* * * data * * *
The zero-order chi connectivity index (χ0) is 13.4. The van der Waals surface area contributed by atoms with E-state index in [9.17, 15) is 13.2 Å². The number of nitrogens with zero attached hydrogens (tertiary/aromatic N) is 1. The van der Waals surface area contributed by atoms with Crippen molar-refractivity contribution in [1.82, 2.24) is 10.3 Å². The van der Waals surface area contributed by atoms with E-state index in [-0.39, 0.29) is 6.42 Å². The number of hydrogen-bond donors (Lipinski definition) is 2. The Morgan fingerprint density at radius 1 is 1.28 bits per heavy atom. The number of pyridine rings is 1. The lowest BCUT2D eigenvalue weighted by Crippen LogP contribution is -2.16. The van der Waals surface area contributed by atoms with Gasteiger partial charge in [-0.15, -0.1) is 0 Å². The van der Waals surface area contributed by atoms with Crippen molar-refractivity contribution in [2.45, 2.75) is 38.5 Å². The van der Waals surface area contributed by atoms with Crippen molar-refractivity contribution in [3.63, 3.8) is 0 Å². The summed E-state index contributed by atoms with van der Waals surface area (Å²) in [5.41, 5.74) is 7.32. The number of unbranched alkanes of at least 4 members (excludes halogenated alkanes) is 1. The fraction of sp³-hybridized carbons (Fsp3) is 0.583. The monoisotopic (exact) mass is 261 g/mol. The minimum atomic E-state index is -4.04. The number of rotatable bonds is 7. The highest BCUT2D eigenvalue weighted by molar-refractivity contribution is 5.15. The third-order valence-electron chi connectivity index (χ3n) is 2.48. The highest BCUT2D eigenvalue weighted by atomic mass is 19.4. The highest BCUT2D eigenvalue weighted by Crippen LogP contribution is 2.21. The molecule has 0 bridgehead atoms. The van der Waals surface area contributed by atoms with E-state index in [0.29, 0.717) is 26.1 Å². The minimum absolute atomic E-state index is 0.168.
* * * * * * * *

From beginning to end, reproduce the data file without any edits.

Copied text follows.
The zero-order chi connectivity index (χ0) is 13.4. The van der Waals surface area contributed by atoms with E-state index in [9.17, 15) is 13.2 Å². The number of nitrogens with zero attached hydrogens (tertiary/aromatic N) is 1. The van der Waals surface area contributed by atoms with Crippen molar-refractivity contribution in [1.82, 2.24) is 10.3 Å². The van der Waals surface area contributed by atoms with E-state index in [-0.39, 0.29) is 6.42 Å². The number of hydrogen-bond donors (Lipinski definition) is 2. The Morgan fingerprint density at radius 1 is 1.28 bits per heavy atom. The number of pyridine rings is 1. The lowest BCUT2D eigenvalue weighted by Crippen LogP contribution is -2.16. The van der Waals surface area contributed by atoms with Gasteiger partial charge in [-0.15, -0.1) is 0 Å². The van der Waals surface area contributed by atoms with Crippen molar-refractivity contribution in [2.45, 2.75) is 38.5 Å². The van der Waals surface area contributed by atoms with Crippen molar-refractivity contribution in [3.63, 3.8) is 0 Å². The summed E-state index contributed by atoms with van der Waals surface area (Å²) in [5.41, 5.74) is 7.32. The number of unbranched alkanes of at least 4 members (excludes halogenated alkanes) is 1. The fraction of sp³-hybridized carbons (Fsp3) is 0.583. The monoisotopic (exact) mass is 261 g/mol. The minimum atomic E-state index is -4.04. The number of rotatable bonds is 7. The highest BCUT2D eigenvalue weighted by molar-refractivity contribution is 5.15. The third-order valence-electron chi connectivity index (χ3n) is 2.48. The highest BCUT2D eigenvalue weighted by atomic mass is 19.4. The highest BCUT2D eigenvalue weighted by Crippen LogP contribution is 2.21. The molecule has 0 bridgehead atoms. The van der Waals surface area contributed by atoms with E-state index in [0.29, 0.717) is 26.1 Å². The minimum absolute atomic E-state index is 0.168.